Math 30(1): Differential Equations (Spring 2002)

(For students who have not studied linear algebra)

The successes of the differential equation paradigm were impressiveand extensive. Many problems, including basic and important ones, led toequations that could be solved. A process of self-selection set in, wherebyequations that could not be solved were automatically of less interestthan those that could.  -- Ian Stewart, Does God Play Dice?The Mathematics of Chaos







This is the homepage for Math 30(1), differential equations (TTh 9:55-11:10in Hicks 211), taught by Jim Wiseman, Spring 2002.

Office: 3 Whittier Place, Room 255, 690-5763.


Office hours:  Tuesday 5:00 - 6:30 (Math 81 students havepriority), Wednesday 5:00 - 6:30 (Math 30 students have priority), andby appointment.

Text book: Boyce and DiPrima, Elementary Differential Equations,7th edition, available at the bookstore.

Plan:  We'll cover roughly chapters 2-9 of the book.  A more detailed schedule is at, but it's subject to change.

Homework:  Working problems is vital to learning math; therewill be homework assignments every week, due in class on Thursdays (I willaccept them in my office until 5:00 Thursday).  Assignments will beposted at you are responsible for checking the assignments, as I won't give themin class.  It's very important that you keep up with the homework: if you haven't figured out Tuesday's lecture, Thursday's will probablybe pretty frustrating.

Group work:  I strongly encourage you to work on the homeworkin groups.  I suggest that you work on the problems by yourself first,making a note of anything giving you trouble; then meet with your groupand work through the remaining problems together; and finally write upthe solutions by yourself.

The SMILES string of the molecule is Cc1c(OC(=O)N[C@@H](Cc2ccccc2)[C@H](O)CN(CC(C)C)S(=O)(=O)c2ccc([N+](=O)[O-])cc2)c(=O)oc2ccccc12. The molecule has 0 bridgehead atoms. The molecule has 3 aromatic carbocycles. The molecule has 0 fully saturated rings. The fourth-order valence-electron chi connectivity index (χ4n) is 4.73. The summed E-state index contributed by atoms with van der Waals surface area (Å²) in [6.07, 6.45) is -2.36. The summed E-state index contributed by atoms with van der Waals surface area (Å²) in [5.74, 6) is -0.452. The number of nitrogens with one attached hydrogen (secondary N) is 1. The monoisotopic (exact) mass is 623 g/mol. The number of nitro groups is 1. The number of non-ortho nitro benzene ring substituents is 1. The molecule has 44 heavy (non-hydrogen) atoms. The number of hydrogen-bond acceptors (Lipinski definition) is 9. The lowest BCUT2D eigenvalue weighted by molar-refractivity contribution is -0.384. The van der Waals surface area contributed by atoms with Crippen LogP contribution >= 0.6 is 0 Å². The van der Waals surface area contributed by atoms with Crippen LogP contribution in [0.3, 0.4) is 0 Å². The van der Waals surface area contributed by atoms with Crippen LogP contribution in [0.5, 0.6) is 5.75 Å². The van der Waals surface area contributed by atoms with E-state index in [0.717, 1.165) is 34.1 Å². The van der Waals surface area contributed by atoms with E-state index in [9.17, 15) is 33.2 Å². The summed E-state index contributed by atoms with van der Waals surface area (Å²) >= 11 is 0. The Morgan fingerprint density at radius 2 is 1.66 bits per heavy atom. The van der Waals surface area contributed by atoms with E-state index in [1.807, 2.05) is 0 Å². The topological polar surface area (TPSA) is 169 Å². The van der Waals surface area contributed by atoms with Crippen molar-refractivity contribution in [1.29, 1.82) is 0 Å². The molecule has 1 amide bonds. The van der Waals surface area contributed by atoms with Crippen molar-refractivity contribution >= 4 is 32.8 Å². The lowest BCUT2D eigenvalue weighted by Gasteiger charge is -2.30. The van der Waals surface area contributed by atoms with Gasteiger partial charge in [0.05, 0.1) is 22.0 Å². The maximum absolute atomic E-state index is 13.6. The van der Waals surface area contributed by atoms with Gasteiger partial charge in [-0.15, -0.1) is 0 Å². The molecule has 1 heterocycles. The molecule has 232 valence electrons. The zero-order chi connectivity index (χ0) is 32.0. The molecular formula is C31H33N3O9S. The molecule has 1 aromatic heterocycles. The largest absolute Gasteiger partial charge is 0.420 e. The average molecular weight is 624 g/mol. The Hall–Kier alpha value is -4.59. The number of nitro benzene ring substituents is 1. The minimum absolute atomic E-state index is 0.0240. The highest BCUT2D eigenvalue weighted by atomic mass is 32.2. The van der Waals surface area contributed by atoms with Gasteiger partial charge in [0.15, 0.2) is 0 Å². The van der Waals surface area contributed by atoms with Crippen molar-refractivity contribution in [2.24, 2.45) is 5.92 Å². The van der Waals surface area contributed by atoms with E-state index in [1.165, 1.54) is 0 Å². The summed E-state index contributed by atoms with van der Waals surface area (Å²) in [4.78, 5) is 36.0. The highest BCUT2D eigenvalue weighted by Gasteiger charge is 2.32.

Every group member must write up his or her ownsolutions independently; just copying the group's answers is plagiarismand is unacceptable.

Computer projects:  I will assign three or four projectsduring the semester that will require the use of Mathematica, ODE Architect,or both.  You'll work in pairs or small groups.  I'll give youmore detailed information later in the semester.

Getting help:  As Talking Barbie says, "Math class is tough." (Unless she's the hacked version - then she says, "Eat lead, Cobra.") Chances are that sooner or later you'll get stuck on something, so don'tget frustrated.  Think hard, and if you're still stuck, do somethingelse for a while.  (It's amazing how often that works.)
    My office hours are above - these are times whenI'm guaranteed to be in my office and willing to talk.  If you wantto see me at other times, the best thing to do is to set up an appointmentwith me by email or after class.  Of course, you're welcome to justdrop by my office, as long as you don't mind if I'm not there or don'thave time to talk.
    A good resource is the MathClinic in Cornell Library, which runs Sunday-Thursday, 7 - 10 pm.
    Finally, I can't emphasize enough that your classmatesare your best source of help.

Grading:  Homework 15%,  computer projects 15%, each midterm 20%, final 30%

Exam schedule:

Late work and make-ups:  Late homework and projects won't beaccepted, and you won't be allowed to make up missed exams, except underveryexceptional circumstances (e.g., the sasquatch attacks - and even thenyou should get a note from the sasquatch).  In the case of a conflictthat you absolutely can't resolve, you may arrange to take a midterm examearly.

Feedback:  I'm very interested in your feedback throughoutthe class:  what you like, what you don't, what's working for you,what isn't - anything that you think might help me make the course better. If you have any comments (and you probably should), the easiest thing todo is to talk to me (or send email) about them.  If you want to remainanonymous, you can fill out the anonymous feedback form on my feedbackpage.

Webpage: Please check my webpage for updated information.

Jim Wiseman
Department of Mathematicsand Statistics
Swarthmore College
500 College Avenue
Swarthmore, PA 19081